From broadcast archive to language corpus: Designing and investigating a sociohistorical corpus from Desert Island Discs
journal contributionposted on 14.02.2018, 12:23 by Nicholas Smith, Cathleen Waters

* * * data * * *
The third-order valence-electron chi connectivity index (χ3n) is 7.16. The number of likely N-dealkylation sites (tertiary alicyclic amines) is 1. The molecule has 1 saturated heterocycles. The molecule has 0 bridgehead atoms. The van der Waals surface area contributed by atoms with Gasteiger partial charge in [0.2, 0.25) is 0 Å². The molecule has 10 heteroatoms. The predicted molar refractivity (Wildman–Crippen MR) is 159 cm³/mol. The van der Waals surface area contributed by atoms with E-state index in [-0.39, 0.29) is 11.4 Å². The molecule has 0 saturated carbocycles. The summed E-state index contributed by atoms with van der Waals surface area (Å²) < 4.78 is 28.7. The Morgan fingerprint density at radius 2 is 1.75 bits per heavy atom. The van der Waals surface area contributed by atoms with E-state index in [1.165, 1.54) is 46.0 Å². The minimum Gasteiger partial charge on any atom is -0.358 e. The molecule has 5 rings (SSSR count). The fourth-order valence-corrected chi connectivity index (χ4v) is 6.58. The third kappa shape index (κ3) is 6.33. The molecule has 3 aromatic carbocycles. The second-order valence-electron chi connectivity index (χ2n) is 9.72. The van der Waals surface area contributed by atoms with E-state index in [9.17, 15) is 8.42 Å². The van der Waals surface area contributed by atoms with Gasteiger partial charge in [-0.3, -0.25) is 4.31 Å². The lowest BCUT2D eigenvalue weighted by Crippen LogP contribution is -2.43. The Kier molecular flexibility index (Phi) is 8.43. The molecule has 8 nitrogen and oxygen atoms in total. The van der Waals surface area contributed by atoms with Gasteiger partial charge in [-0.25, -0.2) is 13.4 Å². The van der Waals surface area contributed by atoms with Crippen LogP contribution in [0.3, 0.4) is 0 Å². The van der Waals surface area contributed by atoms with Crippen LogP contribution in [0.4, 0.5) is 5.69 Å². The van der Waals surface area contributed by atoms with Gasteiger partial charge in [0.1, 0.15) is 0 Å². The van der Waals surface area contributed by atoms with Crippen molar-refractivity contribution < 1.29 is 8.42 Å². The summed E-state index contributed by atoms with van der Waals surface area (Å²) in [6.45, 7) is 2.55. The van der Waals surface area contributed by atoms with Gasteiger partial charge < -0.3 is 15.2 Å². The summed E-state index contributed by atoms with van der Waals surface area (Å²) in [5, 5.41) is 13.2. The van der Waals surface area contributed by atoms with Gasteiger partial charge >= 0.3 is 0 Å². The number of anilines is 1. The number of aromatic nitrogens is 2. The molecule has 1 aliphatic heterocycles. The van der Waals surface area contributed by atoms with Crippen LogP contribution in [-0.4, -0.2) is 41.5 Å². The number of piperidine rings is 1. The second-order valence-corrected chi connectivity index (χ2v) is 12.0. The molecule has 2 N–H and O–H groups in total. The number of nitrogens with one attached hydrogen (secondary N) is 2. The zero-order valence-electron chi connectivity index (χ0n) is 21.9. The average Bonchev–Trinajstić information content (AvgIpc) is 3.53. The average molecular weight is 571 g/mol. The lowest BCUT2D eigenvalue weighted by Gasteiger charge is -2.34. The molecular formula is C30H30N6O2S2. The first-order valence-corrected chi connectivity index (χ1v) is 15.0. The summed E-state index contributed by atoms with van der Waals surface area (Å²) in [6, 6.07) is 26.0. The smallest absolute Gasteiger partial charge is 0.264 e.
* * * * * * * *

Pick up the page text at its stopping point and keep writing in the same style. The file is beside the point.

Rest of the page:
The aims of this paper are twofold: i) to present the motivation and design of a sociohistorical corpus derived from the popular BBC Radio show, Desert Island Discs (DID); and ii) to illustrate the potential of the DID corpus (DIDC) with a case study. In an era of ever-increasing digital resources and scholarly interest in recent language change, there remains an enormous disparity between available written and spoken corpora. We describe how a corpus derived from DID contributes to redressing the balance. Treating DID as an example of a specialized register, namely, a ‘biographical chat show’, we review its attendant situational characteristics, and explain the affordances and design features of a sociolinguistic corpus sampling of the show. Finally, to illustrate the potential of DIDC for linguistic exploration of recent change, we conduct a case study on two pronouns with generic, impersonal reference, namely you and one.